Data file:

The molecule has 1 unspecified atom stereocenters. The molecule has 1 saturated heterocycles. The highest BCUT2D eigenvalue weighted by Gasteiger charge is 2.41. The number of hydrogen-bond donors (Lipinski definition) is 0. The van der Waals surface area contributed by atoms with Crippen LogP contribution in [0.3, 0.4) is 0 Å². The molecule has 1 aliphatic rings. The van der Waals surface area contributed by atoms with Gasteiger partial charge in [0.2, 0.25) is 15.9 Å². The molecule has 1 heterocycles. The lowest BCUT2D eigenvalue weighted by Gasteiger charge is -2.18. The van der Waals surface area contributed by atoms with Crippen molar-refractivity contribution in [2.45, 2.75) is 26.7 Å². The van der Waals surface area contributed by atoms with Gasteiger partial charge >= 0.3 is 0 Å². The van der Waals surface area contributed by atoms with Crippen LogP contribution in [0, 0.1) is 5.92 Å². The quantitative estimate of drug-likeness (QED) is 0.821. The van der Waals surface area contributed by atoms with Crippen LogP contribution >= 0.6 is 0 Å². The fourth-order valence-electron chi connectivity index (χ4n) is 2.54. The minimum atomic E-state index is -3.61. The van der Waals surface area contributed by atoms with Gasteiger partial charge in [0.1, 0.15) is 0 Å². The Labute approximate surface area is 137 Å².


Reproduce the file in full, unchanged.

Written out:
The molecule has 1 unspecified atom stereocenters. The molecule has 1 saturated heterocycles. The highest BCUT2D eigenvalue weighted by Gasteiger charge is 2.41. The number of hydrogen-bond donors (Lipinski definition) is 0. The van der Waals surface area contributed by atoms with Crippen LogP contribution in [0.3, 0.4) is 0 Å². The molecule has 1 aliphatic rings. The van der Waals surface area contributed by atoms with Gasteiger partial charge in [0.2, 0.25) is 15.9 Å². The molecule has 1 heterocycles. The lowest BCUT2D eigenvalue weighted by Gasteiger charge is -2.18. The van der Waals surface area contributed by atoms with Crippen molar-refractivity contribution in [2.45, 2.75) is 26.7 Å². The van der Waals surface area contributed by atoms with Gasteiger partial charge >= 0.3 is 0 Å². The van der Waals surface area contributed by atoms with Crippen LogP contribution in [0, 0.1) is 5.92 Å². The quantitative estimate of drug-likeness (QED) is 0.821. The van der Waals surface area contributed by atoms with Crippen LogP contribution >= 0.6 is 0 Å². The fourth-order valence-electron chi connectivity index (χ4n) is 2.54. The minimum atomic E-state index is -3.61. The van der Waals surface area contributed by atoms with Gasteiger partial charge in [0.1, 0.15) is 0 Å². The Labute approximate surface area is 137 Å².